Conscripted labour was used elsewhere in an effort to jumpstart the economy. Peasants were drafted to cut timber, build roads and railways, and to collect harvests.
The New Economic Policy
War Communism was a policy born of desperation. It kept the communist regime in power, but at great cost.
The still powerful trade unions were revolting against the crippling centralization of industry and the conscription of labor. Alienated peasants called for abolition of the state grain monopoly. Industrial workers were restive, the military was in a rebellious mood, and the Soviet regime was in danger of falling victim to internal discontent. Factory output had fallen to less than 15 percent of its prewar level.43
In 1921, with Russia’s borders secure and the civil war won, the Bolsheviks were able to shift to a less oppressive policy. The New Economic Policy (NEP) remained in place until 1928-9, when the first command economy came into existence.
Lenin had long believed that market mechanisms could be used to rebuild the shattered Russian economy, and the NEP reflected this view. It was a measured shift away from authoritarianism, centralization, and state ownership.
[The NEP] was a compromise blend of market and command. The state continued to control the “commanding heights” sectors — heavy industry, banking, transportation, and wholesale trade — while markets directed agriculture, retail trade, and small-scale industry…In agriculture, a proportional tax replaced forced requisitioning, and peasants were again allowed to sell in relatively free agricultural markets.44
Market links between industry and agriculture and between industry and consumer replaced attempts at state control. Most industrial enterprises were denationalized. The largest enterprises, which produced three-quarters of industrial output — the so-called commanding heights — remained nationalized. It was hoped that the state could provide general guidance by retaining direct control of the commanding heights of the economy…while allowing the remainder of the economy to make its own decisions.45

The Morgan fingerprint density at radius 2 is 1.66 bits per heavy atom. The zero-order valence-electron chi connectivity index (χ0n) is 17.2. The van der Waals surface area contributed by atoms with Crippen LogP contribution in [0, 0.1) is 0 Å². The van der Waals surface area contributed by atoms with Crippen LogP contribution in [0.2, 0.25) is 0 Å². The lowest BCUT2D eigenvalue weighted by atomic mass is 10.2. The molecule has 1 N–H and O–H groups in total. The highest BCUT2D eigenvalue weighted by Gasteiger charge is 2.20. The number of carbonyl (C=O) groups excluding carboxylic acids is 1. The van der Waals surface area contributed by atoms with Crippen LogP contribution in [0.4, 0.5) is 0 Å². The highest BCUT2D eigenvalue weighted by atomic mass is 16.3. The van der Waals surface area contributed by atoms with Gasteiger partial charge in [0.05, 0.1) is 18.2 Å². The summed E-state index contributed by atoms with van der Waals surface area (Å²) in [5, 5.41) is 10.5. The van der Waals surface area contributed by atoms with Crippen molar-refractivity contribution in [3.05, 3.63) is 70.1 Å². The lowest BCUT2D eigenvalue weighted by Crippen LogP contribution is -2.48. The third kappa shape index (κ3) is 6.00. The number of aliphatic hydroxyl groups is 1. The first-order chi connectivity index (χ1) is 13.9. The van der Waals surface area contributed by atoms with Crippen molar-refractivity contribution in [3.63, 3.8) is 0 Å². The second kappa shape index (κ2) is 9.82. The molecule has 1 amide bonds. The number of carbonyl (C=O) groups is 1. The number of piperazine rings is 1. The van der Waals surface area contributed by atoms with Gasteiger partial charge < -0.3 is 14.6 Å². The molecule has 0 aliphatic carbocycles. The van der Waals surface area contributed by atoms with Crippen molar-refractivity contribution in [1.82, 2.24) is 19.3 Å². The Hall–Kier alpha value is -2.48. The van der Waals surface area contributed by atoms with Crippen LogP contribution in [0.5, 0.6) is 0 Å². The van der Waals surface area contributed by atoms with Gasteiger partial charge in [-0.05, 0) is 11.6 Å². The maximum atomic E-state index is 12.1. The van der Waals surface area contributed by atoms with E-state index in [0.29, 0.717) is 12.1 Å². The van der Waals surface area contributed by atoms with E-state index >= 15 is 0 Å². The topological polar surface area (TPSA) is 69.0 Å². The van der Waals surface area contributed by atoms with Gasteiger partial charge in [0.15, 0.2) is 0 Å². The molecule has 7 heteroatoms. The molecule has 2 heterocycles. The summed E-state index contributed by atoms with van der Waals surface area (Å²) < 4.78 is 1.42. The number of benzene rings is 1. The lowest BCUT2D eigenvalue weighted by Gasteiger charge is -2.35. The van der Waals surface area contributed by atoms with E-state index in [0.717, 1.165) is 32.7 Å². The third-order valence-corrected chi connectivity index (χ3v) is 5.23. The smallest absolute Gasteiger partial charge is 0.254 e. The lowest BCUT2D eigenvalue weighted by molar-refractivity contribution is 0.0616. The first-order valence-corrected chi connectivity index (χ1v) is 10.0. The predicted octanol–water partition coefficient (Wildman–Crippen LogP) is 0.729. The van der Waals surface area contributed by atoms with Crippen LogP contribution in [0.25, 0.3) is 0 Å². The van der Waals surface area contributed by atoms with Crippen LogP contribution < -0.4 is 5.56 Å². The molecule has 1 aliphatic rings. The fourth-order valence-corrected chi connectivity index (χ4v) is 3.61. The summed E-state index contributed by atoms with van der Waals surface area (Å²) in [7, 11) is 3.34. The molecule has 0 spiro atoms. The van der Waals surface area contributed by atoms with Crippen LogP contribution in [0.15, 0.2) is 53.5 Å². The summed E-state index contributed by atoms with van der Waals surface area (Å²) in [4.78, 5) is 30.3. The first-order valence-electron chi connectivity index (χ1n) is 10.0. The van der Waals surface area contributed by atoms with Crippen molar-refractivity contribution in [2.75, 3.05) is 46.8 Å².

These changes were accompanied by currency reform and by a shift away from an administrative economy. By the end of War Communism, almost everyone’s food had been supplied through rationing and government services had been free. Firms had relied on the state to delivery raw materials. The result was a general laxity among both workers and management. Now, an attempt was made to reintroduce incentives. From 1921, wages were again paid in cash, government services had to be paid for, and the rationing system was ended. State firms had to pay cash for labour and all of their raw materials, and these expenses had to be covered by the sale of their production.
The new agricultural policy required the peasants to pay a tax (initially set at 20% of their output), after which they were free to sell their surplus in competitive markets. The prices set by competitive markets were expected to be high enough to ensure a secure food supply for the cities. The tax revenue would be used to fund capital investment in the industrial sector. The state would also purchase grain for export, at a price that it set, in order to fund additional capital investment. The tax rate and the state’s procurement price largely determined the pace of industrialization: a higher tax rate or a lower procurement price expanded the resources of the state at the expense of the peasants.
In 1920 the activist Emma Goldman had described Petrograd as a city of “living corpses,” and Russia’s other cities were little different. The NEP revived them.